Out-of-office blood pressure monitoring, i.e. ambulatory testing or home-based monitoring, is considered to be “an important adjunct” to clinic-based blood pressure measurements, particularly if white-coat hypertension is suspected, which may occur in 25% of patients (see: “Guidance on home-based blood pressure monitoring”).4

Out-of-office blood pressure monitoring should be considered when:4

  • White-coat hypertension is suspected
  • There is marked variation between office-based measurements or between clinic and home-based measurements
  • Medicine-induced hypotension is suspected
  • The patient is not responding to blood pressure-lowering treatments, i.e. resistant hypertension is suspected

Guidance on home-based blood pressure monitoring

Home-based monitoring of blood pressure requires the use of a validated device, and measurements must be taken in a consistent manner, usually over one week. Devices which measure blood pressure at the brachial artery are generally considered to be more reliable than those that measure at the wrist or finger, however, using an appropriate cuff size is important for accuracy of readings, therefore a validated wrist device may be necessary for patients with a large arm circumference.

In general, out-of-office systolic blood pressure readings are 5 – 10 mmHg lower and diastolic measurements 5 mmHg lower than clinic-based measurements.4

Advise patients performing home-based blood pressure monitoring to:4

  • Take measurements after sitting for five minutes
  • Record two consecutive measurements, one minute apart
  • Take morning measurements before breakfast and before taking any medicines
  • Take evening measurements before going to bed and after taking medicines
  • Record any obvious reasons for variations, e.g. illness, caffeine intake, smoking or recent exercise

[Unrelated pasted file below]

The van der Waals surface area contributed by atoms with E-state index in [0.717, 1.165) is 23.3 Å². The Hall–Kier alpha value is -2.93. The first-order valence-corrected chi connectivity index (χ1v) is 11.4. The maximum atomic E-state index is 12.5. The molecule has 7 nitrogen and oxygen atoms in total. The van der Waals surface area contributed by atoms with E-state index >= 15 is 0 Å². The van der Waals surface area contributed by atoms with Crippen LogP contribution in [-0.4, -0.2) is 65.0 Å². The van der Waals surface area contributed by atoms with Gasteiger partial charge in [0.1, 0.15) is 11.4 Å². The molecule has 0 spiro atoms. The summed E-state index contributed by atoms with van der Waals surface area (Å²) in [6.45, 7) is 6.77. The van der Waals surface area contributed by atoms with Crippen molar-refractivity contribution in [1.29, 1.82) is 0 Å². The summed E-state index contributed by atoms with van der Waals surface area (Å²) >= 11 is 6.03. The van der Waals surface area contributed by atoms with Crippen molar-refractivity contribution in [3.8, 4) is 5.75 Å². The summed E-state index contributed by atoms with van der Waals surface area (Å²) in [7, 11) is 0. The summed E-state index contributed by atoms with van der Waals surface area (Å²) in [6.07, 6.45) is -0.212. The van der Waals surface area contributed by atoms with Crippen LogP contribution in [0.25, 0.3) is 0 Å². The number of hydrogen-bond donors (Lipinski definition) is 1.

A home blood pressure level can be calculated for the patient using the average of their measurements, removing results that are likely to have been affected by other factors.

For further information on out-of-clinic blood pressure monitoring, see Out-of-clinic blood pressure testing in primary care bpacNZ, May 2016

The British and Irish Hypertension Society has a list of independently validated blood pressure monitors for home and specialist use. To check if a blood pressure device is validated, see here

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Blood pressure-lowering medicines are generally not recommended for patients with a five-year cardiovascular risk less than 5% (Table 1).4

Discuss the benefits of medicines for patients with a 5 – 15% five-year risk

The benefits and harms of blood pressure-lowering medicines should be presented and discussed with all patients with a five-year cardiovascular risk of 5 – 15% who persistently have an office-based systolic blood pressure ≥ 140 mmHg and/or a diastolic blood pressure ≥ 90 mmHg (or equivalent out-of-office measurement).4

Blood-pressure lowering medicines are recommended for patients with a ≥ 15% five-year risk

Blood pressure-lowering medicines and lifestyle modifications are strongly recommended for patients with a five-year cardiovascular risk ≥ 15% who have a persistent office blood pressure ≥ 130/80 mmHg (or equivalent out-of-office measurement).4